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Don’t Open That Door! #49: 'Return of the Fly' (1959)

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Thursday, Jul 11, 2013
Welcome to our weekly field guide to 1950s horror and sci-fi movies and the creatures that inhabit them. This week: a scary guy with a bug's head is replaced by a less scary guy with a bug's head in Return of the Fly.
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Return of the Fly

Director: Edward Bernds
Cast: Vincent Price, Brett Halsey, David Frankham, Dan Seymour

(US theatrical: Jul 1959)

Alternative title: Look What They Done to My Head, Ma


POSITIVES:
* Some unexpected plot twists make for entertaining viewing.
* Monster gets more screen time than in the original.
* Somehow, even though you know what’s coming, it’s still kind of creepy.
* Good noir elements.
  
NEGATIVES:
* Not as good as the original film.


Two male leads are pretty vapid, as is the female “love” interest, and even Vincent Price doesn’t actually do much


SYNOPSIS: Twenty years or so have passed since the death of Andre at the end—and the beginning, come to think of it—of The Fly (1958). As this film opens, we see his beloved wife Helene laid to rest as well. Not that we see it very well, since the world has lost all color and the shadows in this black-and-white picture are pretty thick… Nonetheless, some things haven’t changed: there’s vaguely effeminate Uncle Francois, recounting the story of Andre’s experimental catastrophe to Andre’s sulky offspring, Philippe. Hey Francois! Are you sure that’s such a good idea?




Actually it’s not a good idea at all, since Philippe, who isn’t overloaded in the brains department, decides that Dad was onto something after all, but just got a little careless. Can you see where this is going? Riiight. Unfortunately though, Philippe can see nothing of the sort—told you he was dim—so he gets together with hired hand Alan to try to reproduce Dad’s success. Which he does, and then some. After coercing Uncle Francois into helping out against his better judgment, Philippe and Alan just about perfect Dad’s technology. But there’s more to this story than meets the eye at first. Not wanting to give anything away, let’s just say that the detective snooping around has good reason to be keeping an eye on our boys, even though he comes to a somewhat tragic end.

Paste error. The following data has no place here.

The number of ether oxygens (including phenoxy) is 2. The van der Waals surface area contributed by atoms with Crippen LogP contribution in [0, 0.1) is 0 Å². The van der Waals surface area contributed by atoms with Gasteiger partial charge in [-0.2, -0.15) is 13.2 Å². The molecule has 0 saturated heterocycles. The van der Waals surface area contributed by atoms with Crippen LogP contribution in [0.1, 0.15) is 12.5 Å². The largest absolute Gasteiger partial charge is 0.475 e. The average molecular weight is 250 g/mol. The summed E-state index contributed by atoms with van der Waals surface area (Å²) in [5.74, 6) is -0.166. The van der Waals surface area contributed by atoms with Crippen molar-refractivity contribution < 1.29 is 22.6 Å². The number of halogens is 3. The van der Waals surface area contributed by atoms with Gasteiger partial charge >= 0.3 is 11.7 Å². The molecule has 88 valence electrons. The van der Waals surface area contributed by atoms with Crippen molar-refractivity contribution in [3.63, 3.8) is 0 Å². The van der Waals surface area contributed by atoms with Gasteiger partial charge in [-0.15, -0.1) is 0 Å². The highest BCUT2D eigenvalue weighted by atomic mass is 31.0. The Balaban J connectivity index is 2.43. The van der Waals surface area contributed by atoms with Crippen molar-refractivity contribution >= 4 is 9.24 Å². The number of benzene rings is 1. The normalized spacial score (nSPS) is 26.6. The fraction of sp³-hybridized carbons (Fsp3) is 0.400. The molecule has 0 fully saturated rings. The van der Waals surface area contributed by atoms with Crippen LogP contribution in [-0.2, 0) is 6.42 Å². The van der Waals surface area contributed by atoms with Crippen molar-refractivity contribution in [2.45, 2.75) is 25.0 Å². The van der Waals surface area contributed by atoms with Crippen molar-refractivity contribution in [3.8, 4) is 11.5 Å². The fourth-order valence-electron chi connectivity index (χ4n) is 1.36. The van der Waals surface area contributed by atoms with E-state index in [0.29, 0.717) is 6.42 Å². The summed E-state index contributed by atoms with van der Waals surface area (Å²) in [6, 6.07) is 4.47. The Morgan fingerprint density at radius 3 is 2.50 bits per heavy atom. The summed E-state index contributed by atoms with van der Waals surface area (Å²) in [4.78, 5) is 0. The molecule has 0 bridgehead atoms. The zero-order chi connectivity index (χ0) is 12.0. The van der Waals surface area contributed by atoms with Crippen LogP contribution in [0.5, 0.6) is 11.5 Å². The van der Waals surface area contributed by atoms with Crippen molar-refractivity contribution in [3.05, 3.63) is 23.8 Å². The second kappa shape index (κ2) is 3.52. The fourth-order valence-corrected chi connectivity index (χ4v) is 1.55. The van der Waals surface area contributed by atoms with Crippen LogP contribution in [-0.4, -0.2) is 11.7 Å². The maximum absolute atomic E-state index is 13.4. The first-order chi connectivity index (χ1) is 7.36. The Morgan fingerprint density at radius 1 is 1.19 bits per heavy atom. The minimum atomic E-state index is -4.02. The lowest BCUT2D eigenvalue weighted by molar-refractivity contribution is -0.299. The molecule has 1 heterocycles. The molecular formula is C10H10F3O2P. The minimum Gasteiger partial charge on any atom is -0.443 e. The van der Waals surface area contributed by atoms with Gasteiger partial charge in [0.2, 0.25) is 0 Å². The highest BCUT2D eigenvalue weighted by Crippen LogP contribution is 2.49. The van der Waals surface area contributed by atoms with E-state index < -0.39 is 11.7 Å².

Somewhere along the line this “horror” movie morphs into a noir-esque drama rife with shady characters, tilted Stetsons, cars rolling over cliffs with bodies in the trunk—but no tough dames, sorry. There’s even a leering, well-connected mortician named Max. And then, just when you think it’s safe to relax, something gross happens, like that bit with the guinea pig. Ugh! To the filmmakers’ credit, they avoid simply repeating the same plot as the original; even though there are strong similarities, there are also enough twists to make this movie enjoyable for its own sake. If “enjoyable” is the right word. The ending is a bit of a letdown, though. Isn’t it? Or have I just gotten cynical in my old age?



What gets permanently rearranged—for the worse: A guinea pig; a detective; a fly; a scientist who takes after Papa a little too much; a back-stabbin’ dirty dog; a mortician.


Did you notice? In the scene in Andre’s old research lab, when Francois is telling Philippe what happened years before, some of Andre’s final message to Helene from the earlier film can just be made out, scrawled on the blackoard, to wit: “I Love You.” Spooky! Like Andre’s voice from the grave, or something.


Maybe you can explain… …why the cars and fashions from Philippe’s 20s are exactly the same as those from when he was six? Actually, if you think about it too much, this can give you a headache. If the first movie takes place in 1958, then the second should be happening in the 1970s…. but it sure doesn’t look like the ‘70s. (Stetsons, Edsels.) But if the second movie takes place in 1959, then the first must’ve taken place in the 1930s (or early ‘40s, at the latest). But the first one doesn’t look like the ’30s or ’40s. On the other hand, these events are all taking place in Montreal, so knows what’s going on up there?


Party game: Play “Sequel.” Players write down as many sequels to movies as they can remember. Winner has the longest list. Alternative: Play “Good Sequel.” Players write down sequels that were actually better than the originals. Winner is the player who can think of any at all. (Aliens? Are you kidding?)


This reminds me of… The third movie in the trilogy, Curse of the Fly (1965) which is “Priceless”—as in, without Vincent Price. (I know, I made that joke last week too.) It’s not very good. (The movie, I mean, not the joke. Although that too…)


Somehow their careers survived: For more info on Vincent Price (Francois), see my entries on The Fly (1958) and The Tingler (1959). Also worth hunting up is The Abominable Dr. Phibes (1971) in which Price takes the stock mad scientist character to a whole new level. 1959 was a busy year for Brett Halsey (Philippe) who showed up again in Atomic Submarine, Submarine Seahawk, and Jet Over the Atlantic. His career would extend into the 1990s, with Italian horror flicks like Black Cat (1990) and Demonia (1992). David Frankham (Alan) would feature in 1962’s Tales of Terror, 1979’s The Great Santini, and other movies. Dan Seymour (Max)‘s career would end with this film; earlier roles had included bits in A Night in Casablanca (1946) with the Marx Brothers, plus Key Largo (1948) and To Have and Have Not (1944)—both with Bogart and Bacall. So, was this an anticlimax? You decide.

BOTTOM LINE: Not a great movie, but not a bad one either. With a few tricks up its sleeve, this sequel is a respectable enough successor to the classic original.


NEXT WEEK: The Wild Women of Wongo (1958)


Rating:

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